POLITICO 06/10/2023

    Federal jurors in the state have a long history of acquitting elected officials accused of wrongdoing by the feds. In south Florida, several local mayors in unrelated, separate trials had previously been acquitted on federal charges. Just last month, a federal jury in Tallahassee acquitted Democratic former gubernatorial candidate Andrew Gillum of lying to the FBI and deadlocked on other charges. Federal prosecutors eventually sought to dismiss the indictment against Gillum.

      1. ambrit

        “Fast Eddie” was the ‘real thing.’ He was an old fashioned Politico. Unlike the outright crooks in office today, Edwards understood the ‘Golden Rule’ of politics: In order to take some gold, you need to give some, to the people.
        We knew a fellow who ‘bought’ an expungement for a State level felony from Fast Eddie’s brother, who handled all of the Governor’s less savoury enterprises. The going rate for that back then was three grand. Sid needed the expungement so as to qualify for some sort of State business license.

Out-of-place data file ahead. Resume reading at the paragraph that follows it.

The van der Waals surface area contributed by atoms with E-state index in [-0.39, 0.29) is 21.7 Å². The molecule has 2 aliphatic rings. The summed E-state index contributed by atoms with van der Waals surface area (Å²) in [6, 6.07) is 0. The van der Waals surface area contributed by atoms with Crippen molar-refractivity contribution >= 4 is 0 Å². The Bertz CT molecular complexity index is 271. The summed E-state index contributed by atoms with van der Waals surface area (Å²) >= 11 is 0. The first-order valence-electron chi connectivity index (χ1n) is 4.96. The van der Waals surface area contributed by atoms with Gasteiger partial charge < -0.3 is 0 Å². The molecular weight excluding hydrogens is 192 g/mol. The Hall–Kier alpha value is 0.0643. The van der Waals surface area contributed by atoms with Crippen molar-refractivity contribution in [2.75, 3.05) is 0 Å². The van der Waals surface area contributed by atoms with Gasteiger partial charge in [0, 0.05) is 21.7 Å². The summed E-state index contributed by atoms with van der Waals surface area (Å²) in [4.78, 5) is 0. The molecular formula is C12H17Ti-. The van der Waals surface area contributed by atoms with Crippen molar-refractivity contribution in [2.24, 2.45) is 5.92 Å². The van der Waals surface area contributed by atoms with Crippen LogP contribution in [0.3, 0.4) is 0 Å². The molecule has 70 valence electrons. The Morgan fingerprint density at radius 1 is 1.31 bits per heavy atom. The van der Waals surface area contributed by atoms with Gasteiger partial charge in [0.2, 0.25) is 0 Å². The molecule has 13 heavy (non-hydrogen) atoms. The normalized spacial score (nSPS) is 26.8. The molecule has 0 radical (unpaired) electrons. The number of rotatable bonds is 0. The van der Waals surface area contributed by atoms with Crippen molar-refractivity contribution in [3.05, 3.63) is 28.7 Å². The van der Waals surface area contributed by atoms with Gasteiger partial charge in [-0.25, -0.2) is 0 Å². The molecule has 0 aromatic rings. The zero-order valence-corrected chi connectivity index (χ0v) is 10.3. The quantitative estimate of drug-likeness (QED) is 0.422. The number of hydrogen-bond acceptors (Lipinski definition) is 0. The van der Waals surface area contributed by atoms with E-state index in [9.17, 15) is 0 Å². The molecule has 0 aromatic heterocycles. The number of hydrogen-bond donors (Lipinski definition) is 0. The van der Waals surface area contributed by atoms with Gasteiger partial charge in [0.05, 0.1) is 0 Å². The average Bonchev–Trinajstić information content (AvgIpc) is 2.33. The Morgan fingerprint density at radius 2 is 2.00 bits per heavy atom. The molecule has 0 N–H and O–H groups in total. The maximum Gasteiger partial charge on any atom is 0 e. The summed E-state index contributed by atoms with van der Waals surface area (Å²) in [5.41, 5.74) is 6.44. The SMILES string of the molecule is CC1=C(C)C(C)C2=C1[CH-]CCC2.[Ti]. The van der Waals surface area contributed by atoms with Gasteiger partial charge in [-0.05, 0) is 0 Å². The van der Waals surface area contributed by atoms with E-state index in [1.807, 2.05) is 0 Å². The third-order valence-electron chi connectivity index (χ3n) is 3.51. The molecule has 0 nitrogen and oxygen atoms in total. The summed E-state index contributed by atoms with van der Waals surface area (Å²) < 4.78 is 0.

File under “All Politics is Local” the observation that working public servants learn that one needs first serve the people before serving oneself.

  24. The Rev Kev

    “I applied to McDonald’s and other fast food jobs but chatbots made it impossible”

    The worse thing about those chatbots as shown here is that they are Beta-version chatbots. They are not the finished version but they are being used by people who are unwittingly being used as lab rats – for free. Kinda like with Tesla car software. Of course no thought is given they they are dealing with people’s lives here. People who need jobs to make rent, to feed themselves and maybe their kids.

    1. Late Introvert

      But… the Financial Slimes and Wall St. Pose have many articles about how nobody wants to work anymore.

  25. Wukchumni

    …meanwhile back in the Home of the Grave

    Ever notice that never ever in these mass shooting sprees is made mention in the press of the use of a ‘ghost gun’ by the hand cannonist-which would be newsworthy in itself, not that the 9 lives who were perforated in the melee don’t matter, and just how many would’ve been the subject of high velocity angst if the Nuggets had lost?